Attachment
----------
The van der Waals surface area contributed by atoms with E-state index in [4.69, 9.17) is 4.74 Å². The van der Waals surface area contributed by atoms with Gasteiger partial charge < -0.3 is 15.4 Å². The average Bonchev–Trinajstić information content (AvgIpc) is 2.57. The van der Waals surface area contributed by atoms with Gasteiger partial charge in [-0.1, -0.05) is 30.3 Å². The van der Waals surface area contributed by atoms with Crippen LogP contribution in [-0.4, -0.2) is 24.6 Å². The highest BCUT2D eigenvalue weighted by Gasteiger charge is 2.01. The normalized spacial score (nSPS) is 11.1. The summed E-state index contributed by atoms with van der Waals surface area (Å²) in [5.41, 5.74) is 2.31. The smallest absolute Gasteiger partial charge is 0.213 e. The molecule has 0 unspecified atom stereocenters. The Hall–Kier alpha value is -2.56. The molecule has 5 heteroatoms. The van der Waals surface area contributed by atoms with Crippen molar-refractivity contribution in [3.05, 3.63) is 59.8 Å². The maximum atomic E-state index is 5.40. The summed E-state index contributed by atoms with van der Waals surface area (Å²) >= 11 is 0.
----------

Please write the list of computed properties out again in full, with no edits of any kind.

The van der Waals surface area contributed by atoms with E-state index in [4.69, 9.17) is 4.74 Å². The van der Waals surface area contributed by atoms with Gasteiger partial charge < -0.3 is 15.4 Å². The average Bonchev–Trinajstić information content (AvgIpc) is 2.57. The van der Waals surface area contributed by atoms with Gasteiger partial charge in [-0.1, -0.05) is 30.3 Å². The van der Waals surface area contributed by atoms with Crippen LogP contribution in [-0.4, -0.2) is 24.6 Å². The highest BCUT2D eigenvalue weighted by Gasteiger charge is 2.01. The normalized spacial score (nSPS) is 11.1. The summed E-state index contributed by atoms with van der Waals surface area (Å²) in [5.41, 5.74) is 2.31. The smallest absolute Gasteiger partial charge is 0.213 e. The molecule has 0 unspecified atom stereocenters. The Hall–Kier alpha value is -2.56. The molecule has 5 heteroatoms. The van der Waals surface area contributed by atoms with Crippen molar-refractivity contribution in [3.05, 3.63) is 59.8 Å². The maximum atomic E-state index is 5.40. The summed E-state index contributed by atoms with van der Waals surface area (Å²) >= 11 is 0.